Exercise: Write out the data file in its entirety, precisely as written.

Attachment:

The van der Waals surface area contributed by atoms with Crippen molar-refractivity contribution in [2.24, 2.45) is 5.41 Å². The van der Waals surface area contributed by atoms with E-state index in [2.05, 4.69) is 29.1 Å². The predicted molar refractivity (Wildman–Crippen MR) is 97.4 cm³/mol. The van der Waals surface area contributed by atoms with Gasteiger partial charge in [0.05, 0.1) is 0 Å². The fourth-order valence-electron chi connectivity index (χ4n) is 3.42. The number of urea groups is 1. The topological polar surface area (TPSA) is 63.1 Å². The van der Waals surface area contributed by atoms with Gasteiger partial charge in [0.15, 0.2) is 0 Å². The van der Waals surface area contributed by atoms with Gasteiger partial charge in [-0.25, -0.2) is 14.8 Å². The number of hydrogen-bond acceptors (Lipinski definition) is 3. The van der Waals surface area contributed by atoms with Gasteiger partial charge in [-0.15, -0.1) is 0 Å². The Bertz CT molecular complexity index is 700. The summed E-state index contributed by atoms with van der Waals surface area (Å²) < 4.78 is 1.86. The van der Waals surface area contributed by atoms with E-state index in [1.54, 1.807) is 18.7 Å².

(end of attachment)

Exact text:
The van der Waals surface area contributed by atoms with Crippen molar-refractivity contribution in [2.24, 2.45) is 5.41 Å². The van der Waals surface area contributed by atoms with E-state index in [2.05, 4.69) is 29.1 Å². The predicted molar refractivity (Wildman–Crippen MR) is 97.4 cm³/mol. The van der Waals surface area contributed by atoms with Gasteiger partial charge in [0.05, 0.1) is 0 Å². The fourth-order valence-electron chi connectivity index (χ4n) is 3.42. The number of urea groups is 1. The topological polar surface area (TPSA) is 63.1 Å². The van der Waals surface area contributed by atoms with Gasteiger partial charge in [0.15, 0.2) is 0 Å². The van der Waals surface area contributed by atoms with Gasteiger partial charge in [-0.25, -0.2) is 14.8 Å². The number of hydrogen-bond acceptors (Lipinski definition) is 3. The van der Waals surface area contributed by atoms with Gasteiger partial charge in [-0.15, -0.1) is 0 Å². The Bertz CT molecular complexity index is 700. The summed E-state index contributed by atoms with van der Waals surface area (Å²) < 4.78 is 1.86. The van der Waals surface area contributed by atoms with E-state index in [1.54, 1.807) is 18.7 Å².